Rep. Chris Collins’ Australian Stock Bet Looks Bleaker

Rep. Chris Collins (R-N.Y.) owns owns almost 38 million shares of Innate Immunotherapeutics. (Bill Clark/CQ Roll Call)

The little Australian biotech firm that once counted U.S. Health and Human Services Secretary Tom Price as a shareholder — a link that roiled his Senate confirmation hearing last winter — is facing closure, the company has told shareholders.

Innate Immunotherapeutics will probably shut down in the coming months, CEO Simon Wilkinson said at the company’s annual meeting Wednesday, The Australian, a news outlet, reported.

Price disclosed he sold shares after joining HHS — and reportedly made a nice profit — but Innate’s announcement brings further embarrassment for Rep. Chris Collins (R-N.Y.), Innate’s largest shareholder. Collins has said he promoted the company’s investment potential to friends, relatives and campaign donors. One was Price, a congressman from Georgia before he joined President Donald Trump’s Cabinet.

Collins’ office declined to comment on Wilkinson’s comments Thursday.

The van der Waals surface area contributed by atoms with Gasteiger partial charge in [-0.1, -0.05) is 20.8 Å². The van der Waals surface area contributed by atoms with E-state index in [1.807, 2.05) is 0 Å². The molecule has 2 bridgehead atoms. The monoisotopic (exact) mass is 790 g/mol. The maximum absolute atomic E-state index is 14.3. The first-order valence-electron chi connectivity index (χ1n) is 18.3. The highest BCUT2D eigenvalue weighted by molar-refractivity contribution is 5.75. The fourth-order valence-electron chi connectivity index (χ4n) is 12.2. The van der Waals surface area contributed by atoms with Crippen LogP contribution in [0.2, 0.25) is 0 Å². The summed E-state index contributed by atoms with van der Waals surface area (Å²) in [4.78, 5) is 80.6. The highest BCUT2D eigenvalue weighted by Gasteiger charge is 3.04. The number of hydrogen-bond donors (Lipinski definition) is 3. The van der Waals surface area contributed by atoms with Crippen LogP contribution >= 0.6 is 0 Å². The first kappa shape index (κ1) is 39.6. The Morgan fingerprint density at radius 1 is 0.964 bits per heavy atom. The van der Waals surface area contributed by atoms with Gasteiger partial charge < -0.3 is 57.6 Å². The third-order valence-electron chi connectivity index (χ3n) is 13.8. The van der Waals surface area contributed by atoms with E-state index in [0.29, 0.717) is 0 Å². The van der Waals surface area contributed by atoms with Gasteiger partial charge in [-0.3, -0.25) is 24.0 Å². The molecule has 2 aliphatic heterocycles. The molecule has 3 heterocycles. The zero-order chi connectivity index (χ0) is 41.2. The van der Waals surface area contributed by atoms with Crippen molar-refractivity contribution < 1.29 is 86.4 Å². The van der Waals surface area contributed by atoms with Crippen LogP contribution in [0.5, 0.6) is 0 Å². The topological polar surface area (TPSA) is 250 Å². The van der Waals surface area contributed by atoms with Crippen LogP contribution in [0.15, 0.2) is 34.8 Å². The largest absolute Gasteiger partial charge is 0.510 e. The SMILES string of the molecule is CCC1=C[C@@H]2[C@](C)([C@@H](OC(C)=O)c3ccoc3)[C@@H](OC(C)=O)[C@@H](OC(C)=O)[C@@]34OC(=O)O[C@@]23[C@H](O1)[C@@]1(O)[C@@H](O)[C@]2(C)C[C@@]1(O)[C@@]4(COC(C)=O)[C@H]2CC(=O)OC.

The Buffalo-area representative owns almost 38 million shares, nearly 17 percent, of the company. His stake lost about $17 million in value in June after Innate disclosed that its only product — a drug to treat severe multiple sclerosis — had failed in clinical trials conducted in Australia and New Zealand.

After that announcement, Innate shares traded on the Australian stock exchange plunged 90 percent to about 3 cents a share, where they remain.

The Australian’s story quoted Innate’s chairman, Michael Quinn, as saying that Collins had been a “straight up-and-down investor” who had never sold any of his shares in the company. Collins’ political financial disclosures show he was worth more than $40 million before Innate shares plummeted, Politico reported in June.

The House Committee on Ethics said this week it will investigate Collins’ involvement with Innate and release a decision about whether he violated ethics rules by Oct. 12. Collins has previously denied wrongdoing.

The case was referred to the committee by the Office of Congressional Ethics, an independent body that investigates possible ethics violations by members of Congress or their staff.

That office’s inquiry was sparked by complaints it received from Collins’ constituents, government watchdog groups and Rep. Louise Slaughter (D-N.Y.), The Buffalo News has reported. Critics have raised concerns that Collins and Price benefited from legislation that could have helped Innate.

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